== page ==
His panoramic vision of Spain however lives on now that the National Gallery has taken up his cause.

 

 

KH

 

 

 

Sorolla : Spanish Master of Light runs until 7 July 2019. Sainsbury Wing. National Gallery.

The Sorolla Museum, Madrid, might be worth a visit.

To see Sorolla’s Vision of Spain murals: Hispanic Society of America. Upper Manhattan, New York.

 

 

 

McBurney’s Magic Flute Enchants Again.

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Mozart’s Magic Flute is an unusual opera, full of Viennese slapstick, magic and strange journeys through a fairy-tale landscape.

Emanuel Schikaneder, who wrote the libretto, was a theatre-manager, actor and most importantly, Mozart’s friend. The two relished working together and being both a little strapped for cash in 1791, they strove to create an opera that would be entertaining, comical and meaningful. In other words, it had to have everything. And who better than Mozart to convey all of the above in music!

The tale begins simply. Prince Tamino has fallen for the Queen of the Night’s daughter, Pamina, who has been abducted by the High Priest, Sarastro. Sarastro is using Pamina as a hostage to stop the Queen of Night wreaking havoc upon his people.

Sarastro’s character is interesting. He is both evil, having abducted Pamina, and fair, seeing it his duty to protect his community. Nevertheless, he rules his people with a rod of iron and forces Tamino and Pamina to undergo terrible trials before he allows them to be together.

Is Sarastro good or bad? The truth is, he is both. This is exactly what makes this opera so endlessly fascinating.

This is Simon McBurney’s 3rdstab at The Magic Flute since its first outing in 2013 so he has had plenty of practice with this enigmatic narrative and has earned huge acclaim for the fruits of his labour.

The staging is of course superb. You would expect this with McBurney. It is not so complex as to detract from the singing. The direction is fluid, lucid and funny.  Michael Levine’s drawbridge stage design is simple and very effective: hoisted and tilted at an awkward angle it symbolises the character’s psychological turmoil; raised up, it becomes the neon-lit roof of Sarastro’s priestly sanctum. Laid flat it is becomes the high priest’s meeting table.

Special visual projections and sound effects enliven the bare scenery. They are a speciality of McBurney. Most memorable is Papageno’s trial of silence where Papageno’s footsteps and scrunching sweet wrappers are amplified to great comic effect.

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Thomas Olieman’s Papageno was a triumph on the night. Not for the first time I hear. Olieman knows how to appear deliciously absurd or touchingly tragic. His wish to hang himself (because he has no love) is shocking in amongst all the horseplay. Olieman’s marvellous baritone voice seemed happy singing comedy or tragedy. It is clearly a role made for him.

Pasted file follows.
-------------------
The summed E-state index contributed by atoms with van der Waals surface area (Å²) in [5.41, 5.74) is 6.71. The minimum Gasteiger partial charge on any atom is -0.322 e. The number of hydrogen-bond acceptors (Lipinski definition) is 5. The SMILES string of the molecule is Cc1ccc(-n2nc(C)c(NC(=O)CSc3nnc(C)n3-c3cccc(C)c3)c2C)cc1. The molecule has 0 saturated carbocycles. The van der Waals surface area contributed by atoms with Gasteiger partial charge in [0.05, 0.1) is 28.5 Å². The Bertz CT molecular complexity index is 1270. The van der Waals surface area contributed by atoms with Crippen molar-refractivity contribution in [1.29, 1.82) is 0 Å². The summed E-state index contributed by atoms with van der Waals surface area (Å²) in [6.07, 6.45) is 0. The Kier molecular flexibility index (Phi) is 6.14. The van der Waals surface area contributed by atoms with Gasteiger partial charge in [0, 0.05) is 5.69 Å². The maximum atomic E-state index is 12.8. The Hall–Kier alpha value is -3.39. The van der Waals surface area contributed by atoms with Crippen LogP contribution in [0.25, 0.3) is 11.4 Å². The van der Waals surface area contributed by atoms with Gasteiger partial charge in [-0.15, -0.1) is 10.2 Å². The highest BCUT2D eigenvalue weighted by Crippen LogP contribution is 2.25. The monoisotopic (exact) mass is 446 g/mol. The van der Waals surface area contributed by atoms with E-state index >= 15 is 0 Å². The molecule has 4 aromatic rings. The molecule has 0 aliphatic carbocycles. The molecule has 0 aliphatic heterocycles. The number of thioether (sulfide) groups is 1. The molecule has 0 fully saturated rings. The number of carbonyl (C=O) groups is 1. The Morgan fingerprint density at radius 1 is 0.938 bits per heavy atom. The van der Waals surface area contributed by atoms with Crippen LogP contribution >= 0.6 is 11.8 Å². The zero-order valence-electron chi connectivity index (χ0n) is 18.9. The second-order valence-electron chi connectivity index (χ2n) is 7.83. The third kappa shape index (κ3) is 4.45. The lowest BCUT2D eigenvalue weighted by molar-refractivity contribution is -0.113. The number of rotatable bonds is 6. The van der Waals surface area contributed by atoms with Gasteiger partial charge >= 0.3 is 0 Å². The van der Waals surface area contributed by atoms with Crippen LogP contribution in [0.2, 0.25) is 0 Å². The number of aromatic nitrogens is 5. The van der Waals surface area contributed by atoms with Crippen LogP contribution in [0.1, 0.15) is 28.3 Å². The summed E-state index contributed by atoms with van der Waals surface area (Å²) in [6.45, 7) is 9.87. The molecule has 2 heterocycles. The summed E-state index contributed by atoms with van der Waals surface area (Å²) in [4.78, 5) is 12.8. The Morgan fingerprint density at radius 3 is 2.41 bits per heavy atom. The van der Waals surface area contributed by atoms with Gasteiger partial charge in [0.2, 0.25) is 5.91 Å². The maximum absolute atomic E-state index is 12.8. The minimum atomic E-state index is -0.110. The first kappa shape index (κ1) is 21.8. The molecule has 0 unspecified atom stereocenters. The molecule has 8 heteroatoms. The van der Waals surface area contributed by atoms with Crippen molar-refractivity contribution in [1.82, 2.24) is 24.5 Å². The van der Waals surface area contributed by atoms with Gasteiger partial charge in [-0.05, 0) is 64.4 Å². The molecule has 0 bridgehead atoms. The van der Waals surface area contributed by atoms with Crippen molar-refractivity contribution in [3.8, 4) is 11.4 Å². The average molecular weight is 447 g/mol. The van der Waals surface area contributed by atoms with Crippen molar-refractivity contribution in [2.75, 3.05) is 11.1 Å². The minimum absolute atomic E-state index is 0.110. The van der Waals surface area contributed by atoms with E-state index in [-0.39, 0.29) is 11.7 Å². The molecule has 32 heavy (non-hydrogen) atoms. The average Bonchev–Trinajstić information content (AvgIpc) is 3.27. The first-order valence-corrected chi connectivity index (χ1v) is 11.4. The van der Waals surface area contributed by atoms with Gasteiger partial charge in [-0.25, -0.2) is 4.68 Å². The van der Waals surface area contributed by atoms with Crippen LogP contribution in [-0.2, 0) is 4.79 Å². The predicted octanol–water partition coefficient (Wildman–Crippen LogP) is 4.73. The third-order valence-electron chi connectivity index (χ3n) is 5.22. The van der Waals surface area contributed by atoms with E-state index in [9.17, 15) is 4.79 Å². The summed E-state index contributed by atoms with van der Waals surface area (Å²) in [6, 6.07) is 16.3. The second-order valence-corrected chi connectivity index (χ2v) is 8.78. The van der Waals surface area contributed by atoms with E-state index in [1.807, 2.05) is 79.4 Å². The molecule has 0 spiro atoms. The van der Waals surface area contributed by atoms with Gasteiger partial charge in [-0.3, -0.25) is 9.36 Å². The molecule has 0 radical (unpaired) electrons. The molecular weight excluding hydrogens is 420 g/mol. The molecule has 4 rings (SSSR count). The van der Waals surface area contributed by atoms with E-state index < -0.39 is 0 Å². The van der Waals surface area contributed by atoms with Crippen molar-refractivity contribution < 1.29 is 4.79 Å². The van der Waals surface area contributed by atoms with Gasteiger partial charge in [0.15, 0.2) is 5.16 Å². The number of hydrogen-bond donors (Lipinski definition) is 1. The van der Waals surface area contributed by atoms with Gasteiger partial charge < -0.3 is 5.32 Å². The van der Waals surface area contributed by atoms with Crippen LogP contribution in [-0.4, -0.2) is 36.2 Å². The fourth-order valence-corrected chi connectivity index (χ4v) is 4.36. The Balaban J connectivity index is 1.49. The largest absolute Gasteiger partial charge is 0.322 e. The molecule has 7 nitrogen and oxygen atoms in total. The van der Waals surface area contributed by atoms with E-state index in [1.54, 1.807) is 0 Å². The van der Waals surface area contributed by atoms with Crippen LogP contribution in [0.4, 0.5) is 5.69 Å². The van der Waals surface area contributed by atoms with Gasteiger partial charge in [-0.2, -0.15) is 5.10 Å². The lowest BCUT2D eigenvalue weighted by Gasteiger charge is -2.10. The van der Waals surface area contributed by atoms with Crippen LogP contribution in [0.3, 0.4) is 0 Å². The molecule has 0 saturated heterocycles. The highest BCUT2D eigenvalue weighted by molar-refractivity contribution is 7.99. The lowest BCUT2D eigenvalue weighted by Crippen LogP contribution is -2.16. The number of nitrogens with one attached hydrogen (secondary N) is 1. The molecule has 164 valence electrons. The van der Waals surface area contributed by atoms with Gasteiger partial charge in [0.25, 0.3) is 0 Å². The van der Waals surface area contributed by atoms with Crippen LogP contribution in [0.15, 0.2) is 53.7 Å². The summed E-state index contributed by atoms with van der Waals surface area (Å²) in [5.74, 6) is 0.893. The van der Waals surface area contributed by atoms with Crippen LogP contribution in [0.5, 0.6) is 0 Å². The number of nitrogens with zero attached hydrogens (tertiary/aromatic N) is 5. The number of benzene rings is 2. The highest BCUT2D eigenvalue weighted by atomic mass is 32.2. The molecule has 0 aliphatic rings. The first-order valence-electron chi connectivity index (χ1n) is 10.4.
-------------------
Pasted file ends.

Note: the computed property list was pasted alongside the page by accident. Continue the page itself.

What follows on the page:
Meanwhile, Lucy Crowe, playing Pamina, was entrancing. Her crystalline, lyrical soprano, enraptured the audience and the pairing with Rupert Charlesworth taking up his first ENO leading role as Tamino, worked like a dream. Their voices melded together beautifully and Charlesworth was convincing as her princely paramour.

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The baddies in the piece were equally good. German soprano, Julia Bauer, making her house debut as The Queen of Night, was a menacing presence in her wheel chair as she held out her knife to her daughter and asked her to kill Sarastro. In the famous, “I’ll have revenge, no longer can I bear it”, her staccato coloratura skills and her four top F’s showed her remarkable vocal control, but she never lost sight of her malevolent, witchy character. Meanwhile, Brindley Sherratt had gravitas as the powerful Sarastro and Daniel Norman, was very creepy as the sexual deviant, Monostatos.

Most bewitching were the three Genii (see title photograph) sent to guide Tamano and Papageno along their journey.  ‘The three boys’, who trotted along with their canes, their long, white hair standing up on end, looked as they had just walked out of a Tolkien novel. Their vocals were brilliantly ethereal, discordant and bizarrely beautiful.

It is rare to be presented with such a perfect operatic production. ENO is having a good run at the moment. Of course McBurney, the singers and orchestra had good material to play with in the first place. But from start to finish, McBurney’s direction not only makes sense but it flows effortlessly. No lulls in this Magic Flute. The special effects provide the necessary magic intrinsic to the work.

And what of Tamano and Papagano? They are not only saved by the power of love. The magic flute and chimes protect them from evil spells. Music becomes their salvation. And strange friends along the way, some with questionable morals, become their mentors and guides. It’s a topsy-turvy world in The Magic Flute, one which we all know too well.

 

 

KH

 

The ‘Magic Flute’ continues : 21, 23 and 28 March and 2,9 and 11 April at 7.30pm. 16 March at 6.30pm and 6 April at 3p